Top view

Another huge gain is the battery replacement. Now, it isn’t a huge concern since the Haven will go 1 year on constant on, or 2 years with motion activation as the setting. But it is still nice that Ameriglo has improved on the old optic reality that you had to take to optic off the slide for a battery swap. The Haven is a side-loading battery, with a very well-designed battery box. You need tools to open the battery compartment, so the chances of an inadvertent fallout are near zero. This also makes the Haven waterproof, submersible to 1 meter. Waterproof is a big deal in slide mounts, that in my opinion isn’t addressed enough. I might not plan on falling in some water, but I probably didn’t plan on being in a gunfight either. The terror of an optic shorting out when I need it most because someone spilled coffee on it is something we should all think about when making a purchase.

Large, easy controls

The windage and elevation adjustments on the Haven are both audible and tactile, but I’m going to be honest, only if you are really paying attention. I do like that they made the attempt when many other optics do not have this. But it doesn’t work out, at least not if you rocked a Ma Deuce in your youth without ear pro. This is, however, compensated for by the very clear visible adjustments to the optic. The tic marks on the outside of the screw do provide precise adjustment, and we had no problem getting perfect impacts.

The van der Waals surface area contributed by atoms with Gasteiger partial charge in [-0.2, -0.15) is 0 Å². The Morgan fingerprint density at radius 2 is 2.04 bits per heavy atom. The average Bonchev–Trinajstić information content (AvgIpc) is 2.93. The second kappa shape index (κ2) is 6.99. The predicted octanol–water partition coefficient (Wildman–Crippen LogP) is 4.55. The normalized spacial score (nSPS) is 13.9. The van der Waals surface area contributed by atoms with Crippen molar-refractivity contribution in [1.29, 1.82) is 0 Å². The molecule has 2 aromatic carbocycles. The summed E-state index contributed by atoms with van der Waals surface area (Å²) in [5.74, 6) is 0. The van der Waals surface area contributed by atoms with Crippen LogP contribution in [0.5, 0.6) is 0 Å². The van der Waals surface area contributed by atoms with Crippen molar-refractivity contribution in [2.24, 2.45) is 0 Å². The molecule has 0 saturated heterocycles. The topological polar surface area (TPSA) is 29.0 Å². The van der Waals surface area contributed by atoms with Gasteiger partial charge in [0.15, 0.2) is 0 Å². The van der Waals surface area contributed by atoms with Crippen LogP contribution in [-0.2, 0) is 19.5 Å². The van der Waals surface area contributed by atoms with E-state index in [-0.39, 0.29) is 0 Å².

Nice, bright red dot

The Haven has a 3.5 MOA dot size, which is a happy compromise on a pistol optic. It is bright enough to compensate for being on the smaller end (3 and 6 are the most common), and its smaller size makes surgical shots easier. With 11 settings and 2 Night Vision settings, you can find a good brightness for any conditions. We tested in cloudless bright daylight and had no problems.

The Haven is brand new, so we can’t say a lot about durability. However, Ameriglo is well known for making tough products, and I can’t see how this would be any different. At $379, this might be the best deal in optics today.